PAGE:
Philippine senators accused the United States on Monday of short-changing Manila in a nearly billion-dollar deal for military bases and warned of possible removal of the installations after 1991.

Several hundred protesters marched on the U.S. Embassy and unfurled a banner demanding immediate closure of the United States' largest military facilities overseas. A left-wing coalition called the agreement "high treason."President Corazon Aquino declined to comment on the accord announced on Sunday, and a spokesman said it was not discussed in a 45-minute meeting she had with Adm. William Crowe, chairman of the U.S. Joint Chiefs of Staff.

Crowe told reporters after meeting Philippine military chiefs the agreement, covering compensation and other issues, would boost regional stability. He said he hoped it would pave the way for extension of the U.S. lease on the bases after it expired in September 1991.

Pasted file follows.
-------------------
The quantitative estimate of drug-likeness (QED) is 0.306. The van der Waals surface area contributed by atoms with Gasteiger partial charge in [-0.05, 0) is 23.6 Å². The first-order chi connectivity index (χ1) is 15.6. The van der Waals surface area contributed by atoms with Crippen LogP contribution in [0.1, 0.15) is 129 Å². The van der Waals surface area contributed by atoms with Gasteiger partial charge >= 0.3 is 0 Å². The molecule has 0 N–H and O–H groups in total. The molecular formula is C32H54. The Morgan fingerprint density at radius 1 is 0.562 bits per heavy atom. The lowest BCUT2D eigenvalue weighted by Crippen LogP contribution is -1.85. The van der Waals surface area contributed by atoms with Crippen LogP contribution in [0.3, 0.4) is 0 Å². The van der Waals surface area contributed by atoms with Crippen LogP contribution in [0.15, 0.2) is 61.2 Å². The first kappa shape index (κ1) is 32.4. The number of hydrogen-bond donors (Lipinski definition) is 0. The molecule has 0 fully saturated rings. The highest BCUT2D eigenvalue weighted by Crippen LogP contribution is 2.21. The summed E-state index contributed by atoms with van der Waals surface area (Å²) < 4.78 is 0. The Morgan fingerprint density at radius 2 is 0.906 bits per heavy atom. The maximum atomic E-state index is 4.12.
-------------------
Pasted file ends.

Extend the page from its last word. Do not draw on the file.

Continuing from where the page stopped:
The bases include Clark air and Subic naval facilities, manned by about 20,000 American personnel and regarded by the United States as vital to its defense interests in the Pacific and Indian Oceans.

Secretary of State George Shultz and Philippine Foreign Secretary Raul Manglapus were to sign the agreement in Washington Monday afternoon.

Manglapus said in an interview with The Associated Press the pact includes $481 million in annual payments, other U.S. concessions, an agreement on nuclear weapons and U.S. backing for a bond program aimed at reducing the Philippines' $28 billion debt.

Manila, trying to service its $28.95 billion debt, had demanded $1.2 billion annually for 1990 and 1991 against the current U.S. aid pledge of $180 million a year.